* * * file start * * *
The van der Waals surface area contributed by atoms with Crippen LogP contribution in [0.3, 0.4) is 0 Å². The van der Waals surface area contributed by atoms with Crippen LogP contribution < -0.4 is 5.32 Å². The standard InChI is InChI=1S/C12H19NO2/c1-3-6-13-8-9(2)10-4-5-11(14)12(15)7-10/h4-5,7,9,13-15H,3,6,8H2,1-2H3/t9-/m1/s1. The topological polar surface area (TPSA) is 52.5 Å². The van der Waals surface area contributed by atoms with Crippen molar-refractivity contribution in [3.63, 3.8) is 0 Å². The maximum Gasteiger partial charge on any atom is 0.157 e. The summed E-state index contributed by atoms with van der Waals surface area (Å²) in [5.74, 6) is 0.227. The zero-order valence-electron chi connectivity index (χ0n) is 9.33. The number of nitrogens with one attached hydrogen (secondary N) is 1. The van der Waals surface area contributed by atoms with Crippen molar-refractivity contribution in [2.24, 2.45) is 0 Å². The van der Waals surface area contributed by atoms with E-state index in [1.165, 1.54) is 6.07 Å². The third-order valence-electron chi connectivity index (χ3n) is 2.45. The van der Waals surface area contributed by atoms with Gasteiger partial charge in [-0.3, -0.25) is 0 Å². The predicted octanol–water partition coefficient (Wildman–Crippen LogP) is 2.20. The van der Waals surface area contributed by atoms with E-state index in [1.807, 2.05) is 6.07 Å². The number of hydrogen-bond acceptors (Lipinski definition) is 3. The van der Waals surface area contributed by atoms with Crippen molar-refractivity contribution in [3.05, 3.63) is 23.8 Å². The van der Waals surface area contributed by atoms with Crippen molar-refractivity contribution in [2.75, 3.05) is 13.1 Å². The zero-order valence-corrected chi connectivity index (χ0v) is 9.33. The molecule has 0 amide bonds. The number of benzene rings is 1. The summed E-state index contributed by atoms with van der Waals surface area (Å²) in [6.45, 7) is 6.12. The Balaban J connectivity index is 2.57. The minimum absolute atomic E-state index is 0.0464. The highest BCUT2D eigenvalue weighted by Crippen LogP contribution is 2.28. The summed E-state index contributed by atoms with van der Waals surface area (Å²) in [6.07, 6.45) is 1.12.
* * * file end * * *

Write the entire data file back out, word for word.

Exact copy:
The van der Waals surface area contributed by atoms with Crippen LogP contribution in [0.3, 0.4) is 0 Å². The van der Waals surface area contributed by atoms with Crippen LogP contribution < -0.4 is 5.32 Å². The standard InChI is InChI=1S/C12H19NO2/c1-3-6-13-8-9(2)10-4-5-11(14)12(15)7-10/h4-5,7,9,13-15H,3,6,8H2,1-2H3/t9-/m1/s1. The topological polar surface area (TPSA) is 52.5 Å². The van der Waals surface area contributed by atoms with Crippen molar-refractivity contribution in [3.63, 3.8) is 0 Å². The maximum Gasteiger partial charge on any atom is 0.157 e. The summed E-state index contributed by atoms with van der Waals surface area (Å²) in [5.74, 6) is 0.227. The zero-order valence-electron chi connectivity index (χ0n) is 9.33. The number of nitrogens with one attached hydrogen (secondary N) is 1. The van der Waals surface area contributed by atoms with Crippen molar-refractivity contribution in [2.24, 2.45) is 0 Å². The van der Waals surface area contributed by atoms with E-state index in [1.165, 1.54) is 6.07 Å². The third-order valence-electron chi connectivity index (χ3n) is 2.45. The van der Waals surface area contributed by atoms with Gasteiger partial charge in [-0.3, -0.25) is 0 Å². The predicted octanol–water partition coefficient (Wildman–Crippen LogP) is 2.20. The van der Waals surface area contributed by atoms with E-state index in [1.807, 2.05) is 6.07 Å². The number of hydrogen-bond acceptors (Lipinski definition) is 3. The van der Waals surface area contributed by atoms with Crippen molar-refractivity contribution in [3.05, 3.63) is 23.8 Å². The van der Waals surface area contributed by atoms with Crippen molar-refractivity contribution in [2.75, 3.05) is 13.1 Å². The zero-order valence-corrected chi connectivity index (χ0v) is 9.33. The molecule has 0 amide bonds. The number of benzene rings is 1. The summed E-state index contributed by atoms with van der Waals surface area (Å²) in [6.45, 7) is 6.12. The Balaban J connectivity index is 2.57. The minimum absolute atomic E-state index is 0.0464. The highest BCUT2D eigenvalue weighted by Crippen LogP contribution is 2.28. The summed E-state index contributed by atoms with van der Waals surface area (Å²) in [6.07, 6.45) is 1.12.